5 Things To Consider Before Conducting a Risk Assessment

Learn the 5 things you should consider before conducting a risk assessment

Whether you’re opening a new store location, adding loss-prevention measures or maximizing your current security resources, a comprehensive risk assessment is crucial. But don’t get an assessment done without first considering these five things.

Consider the Source And Its Risk Assessment Procedure

It doesn’t matter if it’s an article you read online, the words of an over-chatty neighbor, or the lofty promises of a television commercial, one piece of advice holds true: consider the source. This common-sense counsel is critical when it is applied to your risk assessment data.

The source and quality of your risk assessment data are critical. It is important to consider the following:

  • Are you gathering all the necessary information?
  • Is the person entering the event into the database doing so skillfully and consistently?
  • Are you categorizing event data appropriately?
  • Is your internal and external information reliable, accurate, and complete?
  • Does your risk assessment equation add it all up effectively?

Failure to follow a sound risk assessment procedure can lead to faulty decision-making, which in turn can affect your bottom line. Resources could be over- or under-allocated, and you could choose less than ideal locations or set unreasonable goals. Also, these faulty decisions could lead to significant litigation exposure.

 

Risk Assessment Frequency and Consistency

We check the smoke detectors in our homes when we change our clocks at the beginning and end of daylight saving time. We get our vehicles inspected annually. And we even make it to the dentist twice a year – like it or not. These safety precautions happen in patterns – making them second nature to us.

That kind of consistency and frequency should also apply to your organization’s risk assessment strategy. Many organizations fail to factor frequency assessments into their risk assessment strategy.

Take some time to meet with your team and analyze when, why and how often you conduct your risk assessments. Many companies assess annually, while others assess only after a serious incident. Some do a partial assessment based on special circumstances that need to be addressed, such as a follow-up to a serious crime. If you need assistance, CAP can help you determine the pattern of crime risk assessment frequency that is right for your organization.

 

Employee Feedback: Perception vs. Reality

Perception is reality, right? Not always. Employee feedback is an important component in our risk assessment and prevention arsenal. But to make the most of this information, you must ensure that you understand and account for the gap between perception and reality.

Here are some things to consider:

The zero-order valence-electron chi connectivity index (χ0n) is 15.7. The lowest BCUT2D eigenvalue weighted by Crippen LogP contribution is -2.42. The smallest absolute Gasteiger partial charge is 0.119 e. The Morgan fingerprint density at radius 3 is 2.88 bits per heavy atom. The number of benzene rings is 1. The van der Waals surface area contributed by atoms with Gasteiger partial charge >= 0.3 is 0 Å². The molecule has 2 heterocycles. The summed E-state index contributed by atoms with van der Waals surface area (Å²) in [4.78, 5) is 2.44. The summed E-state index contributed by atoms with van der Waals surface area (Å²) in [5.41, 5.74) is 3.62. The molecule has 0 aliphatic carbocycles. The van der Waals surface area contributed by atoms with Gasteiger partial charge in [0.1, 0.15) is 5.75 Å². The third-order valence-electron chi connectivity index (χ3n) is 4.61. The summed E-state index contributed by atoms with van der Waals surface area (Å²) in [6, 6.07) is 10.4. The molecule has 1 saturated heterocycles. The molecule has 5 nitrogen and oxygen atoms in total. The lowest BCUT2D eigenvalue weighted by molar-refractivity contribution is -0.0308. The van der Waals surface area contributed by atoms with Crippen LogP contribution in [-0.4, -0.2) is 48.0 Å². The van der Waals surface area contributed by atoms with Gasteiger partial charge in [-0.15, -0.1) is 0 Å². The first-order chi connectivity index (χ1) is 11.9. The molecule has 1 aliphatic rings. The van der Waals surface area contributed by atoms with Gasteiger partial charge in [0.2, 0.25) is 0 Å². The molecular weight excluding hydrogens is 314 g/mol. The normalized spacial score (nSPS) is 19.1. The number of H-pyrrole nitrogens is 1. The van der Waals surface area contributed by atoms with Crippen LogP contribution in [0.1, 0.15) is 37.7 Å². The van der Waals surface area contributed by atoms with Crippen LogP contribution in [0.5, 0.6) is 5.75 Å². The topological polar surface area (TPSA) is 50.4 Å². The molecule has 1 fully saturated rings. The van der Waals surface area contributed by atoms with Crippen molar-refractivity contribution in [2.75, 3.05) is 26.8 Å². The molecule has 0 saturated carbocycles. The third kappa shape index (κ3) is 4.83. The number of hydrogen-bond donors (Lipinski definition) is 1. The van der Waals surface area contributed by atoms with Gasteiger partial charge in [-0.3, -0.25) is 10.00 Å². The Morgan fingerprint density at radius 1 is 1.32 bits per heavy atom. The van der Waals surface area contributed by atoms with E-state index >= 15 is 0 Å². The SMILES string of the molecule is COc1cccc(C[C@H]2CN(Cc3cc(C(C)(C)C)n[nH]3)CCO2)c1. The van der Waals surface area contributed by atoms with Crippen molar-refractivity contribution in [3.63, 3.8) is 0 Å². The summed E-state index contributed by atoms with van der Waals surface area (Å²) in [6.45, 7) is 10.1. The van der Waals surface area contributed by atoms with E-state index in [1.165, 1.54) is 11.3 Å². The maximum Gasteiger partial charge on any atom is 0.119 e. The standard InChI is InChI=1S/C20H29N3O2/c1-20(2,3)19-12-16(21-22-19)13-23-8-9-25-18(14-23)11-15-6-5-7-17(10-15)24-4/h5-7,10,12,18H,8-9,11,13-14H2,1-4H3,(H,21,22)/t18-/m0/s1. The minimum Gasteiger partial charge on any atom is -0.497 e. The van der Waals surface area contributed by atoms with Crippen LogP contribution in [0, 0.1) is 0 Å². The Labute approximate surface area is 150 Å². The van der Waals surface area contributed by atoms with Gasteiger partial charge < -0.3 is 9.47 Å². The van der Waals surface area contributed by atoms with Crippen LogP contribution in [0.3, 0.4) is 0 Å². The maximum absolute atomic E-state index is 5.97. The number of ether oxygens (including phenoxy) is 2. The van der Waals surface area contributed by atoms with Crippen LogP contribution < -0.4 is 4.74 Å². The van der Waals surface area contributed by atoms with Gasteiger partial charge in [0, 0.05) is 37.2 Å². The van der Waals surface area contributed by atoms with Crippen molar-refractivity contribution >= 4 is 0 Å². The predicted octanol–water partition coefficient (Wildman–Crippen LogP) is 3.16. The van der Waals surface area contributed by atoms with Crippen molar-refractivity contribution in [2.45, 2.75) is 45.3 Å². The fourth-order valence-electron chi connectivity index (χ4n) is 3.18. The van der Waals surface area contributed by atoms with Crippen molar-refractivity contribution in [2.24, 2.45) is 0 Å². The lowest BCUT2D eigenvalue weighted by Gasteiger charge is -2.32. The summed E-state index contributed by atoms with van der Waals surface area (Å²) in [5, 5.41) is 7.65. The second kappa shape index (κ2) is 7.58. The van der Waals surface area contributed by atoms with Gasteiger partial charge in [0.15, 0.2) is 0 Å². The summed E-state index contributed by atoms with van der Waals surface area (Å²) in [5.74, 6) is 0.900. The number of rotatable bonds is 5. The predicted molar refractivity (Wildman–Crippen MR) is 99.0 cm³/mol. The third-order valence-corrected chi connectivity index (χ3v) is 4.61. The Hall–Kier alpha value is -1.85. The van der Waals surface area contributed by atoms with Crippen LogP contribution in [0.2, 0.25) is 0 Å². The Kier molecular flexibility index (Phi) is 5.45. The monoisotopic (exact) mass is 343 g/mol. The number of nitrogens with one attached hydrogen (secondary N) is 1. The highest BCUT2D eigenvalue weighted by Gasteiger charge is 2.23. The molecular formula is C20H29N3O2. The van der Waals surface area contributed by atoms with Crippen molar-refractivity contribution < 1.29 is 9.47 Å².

• Was the feedback solicited or unsolicited, and how does that influence the responses?
  • How do people’s own experiences affect their perceptions? For example, a suburban employee may consider vehicle break-in a highly dangerous situation, while an urban employee may view the same incident as a nuisance.
  • Employees can see and intuit things that just might trump the data that you are gathering. It is important to collect these supplementary observations and impressions.

 

Articulating Your Risk Assessment Strategy and Methodology

Being able to articulate your risk assessment strategy is critical, particularly to upper management. Document your strategy and be able to explain the methodology used to draw any conclusions.

A thorough, thoughtful and data-driven approach to mitigating loss provides a clear picture of where resources are needed, how they will be allocated and what type of ROI to expect. A clearly articulated risk assessment strategy also serves to offer management insight into possible litigation issues that could arise.

 

Threat Vulnerability Risk Assessment: Threat vs. Vulnerability

Which came first, the threat or the vulnerability? Turns out, there is no chicken and egg question here.

Unless you have a reasonably anticipated threat, you do not have vulnerability. You are only vulnerable to threats that exist. You cannot know your vulnerabilities until you accurately identify and assess your actual and inherent threats. So while the terms may seem interchangeable or confusing, it is important to remember that vulnerability is really a result of a credible and reasonably foreseeable threat.

Not all risk assessments are the same. Different companies can rely on distinctly different methodologies to come up with dramatically different results. Before having a risk assessment, make sure you know how it’s being done and how the conclusions are being reached.

 

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